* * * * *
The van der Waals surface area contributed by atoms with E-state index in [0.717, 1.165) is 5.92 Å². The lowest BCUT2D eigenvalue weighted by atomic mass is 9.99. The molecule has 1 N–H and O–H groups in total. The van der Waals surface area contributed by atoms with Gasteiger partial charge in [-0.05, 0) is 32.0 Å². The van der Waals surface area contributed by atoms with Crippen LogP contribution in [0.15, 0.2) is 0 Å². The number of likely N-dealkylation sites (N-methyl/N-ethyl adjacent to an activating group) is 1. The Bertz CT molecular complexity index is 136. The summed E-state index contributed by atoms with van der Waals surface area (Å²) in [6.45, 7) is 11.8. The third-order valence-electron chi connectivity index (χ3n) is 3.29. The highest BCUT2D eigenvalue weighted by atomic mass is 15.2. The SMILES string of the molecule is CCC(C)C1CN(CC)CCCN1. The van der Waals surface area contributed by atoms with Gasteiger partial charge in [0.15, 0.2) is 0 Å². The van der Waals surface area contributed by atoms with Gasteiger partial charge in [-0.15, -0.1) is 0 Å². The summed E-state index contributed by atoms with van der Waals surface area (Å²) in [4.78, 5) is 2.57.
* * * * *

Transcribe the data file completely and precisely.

The van der Waals surface area contributed by atoms with E-state index in [0.717, 1.165) is 5.92 Å². The lowest BCUT2D eigenvalue weighted by atomic mass is 9.99. The molecule has 1 N–H and O–H groups in total. The van der Waals surface area contributed by atoms with Gasteiger partial charge in [-0.05, 0) is 32.0 Å². The van der Waals surface area contributed by atoms with Crippen LogP contribution in [0.15, 0.2) is 0 Å². The number of likely N-dealkylation sites (N-methyl/N-ethyl adjacent to an activating group) is 1. The Bertz CT molecular complexity index is 136. The summed E-state index contributed by atoms with van der Waals surface area (Å²) in [6.45, 7) is 11.8. The third-order valence-electron chi connectivity index (χ3n) is 3.29. The highest BCUT2D eigenvalue weighted by atomic mass is 15.2. The SMILES string of the molecule is CCC(C)C1CN(CC)CCCN1. The van der Waals surface area contributed by atoms with Gasteiger partial charge in [0.15, 0.2) is 0 Å². The van der Waals surface area contributed by atoms with Gasteiger partial charge in [-0.15, -0.1) is 0 Å². The summed E-state index contributed by atoms with van der Waals surface area (Å²) in [4.78, 5) is 2.57.